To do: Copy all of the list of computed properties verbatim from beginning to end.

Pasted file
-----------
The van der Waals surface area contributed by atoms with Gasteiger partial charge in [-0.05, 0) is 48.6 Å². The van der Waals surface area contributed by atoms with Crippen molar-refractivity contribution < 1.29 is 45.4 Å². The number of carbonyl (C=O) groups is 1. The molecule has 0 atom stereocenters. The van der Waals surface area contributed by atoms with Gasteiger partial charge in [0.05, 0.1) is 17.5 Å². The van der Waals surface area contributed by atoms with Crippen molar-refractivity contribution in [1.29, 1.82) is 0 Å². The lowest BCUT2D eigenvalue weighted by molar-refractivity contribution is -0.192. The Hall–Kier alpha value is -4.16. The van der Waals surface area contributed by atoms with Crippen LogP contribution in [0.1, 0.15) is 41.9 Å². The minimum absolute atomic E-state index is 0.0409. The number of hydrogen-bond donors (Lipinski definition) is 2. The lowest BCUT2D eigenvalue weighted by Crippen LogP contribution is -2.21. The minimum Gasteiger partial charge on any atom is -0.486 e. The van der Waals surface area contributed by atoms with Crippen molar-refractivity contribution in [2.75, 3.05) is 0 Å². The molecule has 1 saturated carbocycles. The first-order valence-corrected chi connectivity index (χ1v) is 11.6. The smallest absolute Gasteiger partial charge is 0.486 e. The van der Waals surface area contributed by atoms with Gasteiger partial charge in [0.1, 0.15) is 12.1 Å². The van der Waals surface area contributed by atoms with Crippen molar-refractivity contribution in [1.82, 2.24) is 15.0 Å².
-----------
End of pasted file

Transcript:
The van der Waals surface area contributed by atoms with Gasteiger partial charge in [-0.05, 0) is 48.6 Å². The van der Waals surface area contributed by atoms with Crippen molar-refractivity contribution < 1.29 is 45.4 Å². The number of carbonyl (C=O) groups is 1. The molecule has 0 atom stereocenters. The van der Waals surface area contributed by atoms with Gasteiger partial charge in [0.05, 0.1) is 17.5 Å². The van der Waals surface area contributed by atoms with Crippen molar-refractivity contribution in [1.29, 1.82) is 0 Å². The lowest BCUT2D eigenvalue weighted by molar-refractivity contribution is -0.192. The Hall–Kier alpha value is -4.16. The van der Waals surface area contributed by atoms with Crippen LogP contribution in [0.1, 0.15) is 41.9 Å². The minimum absolute atomic E-state index is 0.0409. The number of hydrogen-bond donors (Lipinski definition) is 2. The lowest BCUT2D eigenvalue weighted by Crippen LogP contribution is -2.21. The minimum Gasteiger partial charge on any atom is -0.486 e. The van der Waals surface area contributed by atoms with Crippen molar-refractivity contribution in [2.75, 3.05) is 0 Å². The molecule has 1 saturated carbocycles. The first-order valence-corrected chi connectivity index (χ1v) is 11.6. The smallest absolute Gasteiger partial charge is 0.486 e. The van der Waals surface area contributed by atoms with Gasteiger partial charge in [0.1, 0.15) is 12.1 Å². The van der Waals surface area contributed by atoms with Crippen molar-refractivity contribution in [1.82, 2.24) is 15.0 Å².